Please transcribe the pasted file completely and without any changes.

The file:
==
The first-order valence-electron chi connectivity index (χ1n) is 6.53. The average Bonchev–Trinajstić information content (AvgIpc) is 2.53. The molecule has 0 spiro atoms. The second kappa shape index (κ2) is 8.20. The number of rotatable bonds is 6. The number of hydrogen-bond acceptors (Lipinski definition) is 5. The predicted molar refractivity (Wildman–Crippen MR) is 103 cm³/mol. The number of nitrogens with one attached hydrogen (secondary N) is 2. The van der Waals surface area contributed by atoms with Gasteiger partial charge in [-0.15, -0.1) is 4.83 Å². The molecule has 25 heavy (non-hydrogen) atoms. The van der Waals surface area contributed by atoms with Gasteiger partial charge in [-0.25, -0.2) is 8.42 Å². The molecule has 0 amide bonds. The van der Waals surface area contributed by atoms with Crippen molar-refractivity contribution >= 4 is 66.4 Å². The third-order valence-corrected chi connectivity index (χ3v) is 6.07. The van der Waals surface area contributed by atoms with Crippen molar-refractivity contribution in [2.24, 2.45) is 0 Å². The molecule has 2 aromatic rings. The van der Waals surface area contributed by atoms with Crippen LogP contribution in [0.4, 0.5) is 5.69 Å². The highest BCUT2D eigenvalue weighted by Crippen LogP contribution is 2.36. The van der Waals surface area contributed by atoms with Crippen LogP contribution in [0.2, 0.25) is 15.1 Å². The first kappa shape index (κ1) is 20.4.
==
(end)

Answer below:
The first-order valence-electron chi connectivity index (χ1n) is 6.53. The average Bonchev–Trinajstić information content (AvgIpc) is 2.53. The molecule has 0 spiro atoms. The second kappa shape index (κ2) is 8.20. The number of rotatable bonds is 6. The number of hydrogen-bond acceptors (Lipinski definition) is 5. The predicted molar refractivity (Wildman–Crippen MR) is 103 cm³/mol. The number of nitrogens with one attached hydrogen (secondary N) is 2. The van der Waals surface area contributed by atoms with Gasteiger partial charge in [-0.15, -0.1) is 4.83 Å². The molecule has 25 heavy (non-hydrogen) atoms. The van der Waals surface area contributed by atoms with Gasteiger partial charge in [-0.25, -0.2) is 8.42 Å². The molecule has 0 amide bonds. The van der Waals surface area contributed by atoms with Crippen molar-refractivity contribution >= 4 is 66.4 Å². The third-order valence-corrected chi connectivity index (χ3v) is 6.07. The van der Waals surface area contributed by atoms with Crippen molar-refractivity contribution in [2.24, 2.45) is 0 Å². The molecule has 2 aromatic rings. The van der Waals surface area contributed by atoms with Crippen LogP contribution in [0.4, 0.5) is 5.69 Å². The highest BCUT2D eigenvalue weighted by Crippen LogP contribution is 2.36. The van der Waals surface area contributed by atoms with Crippen LogP contribution in [0.2, 0.25) is 15.1 Å². The first kappa shape index (κ1) is 20.4.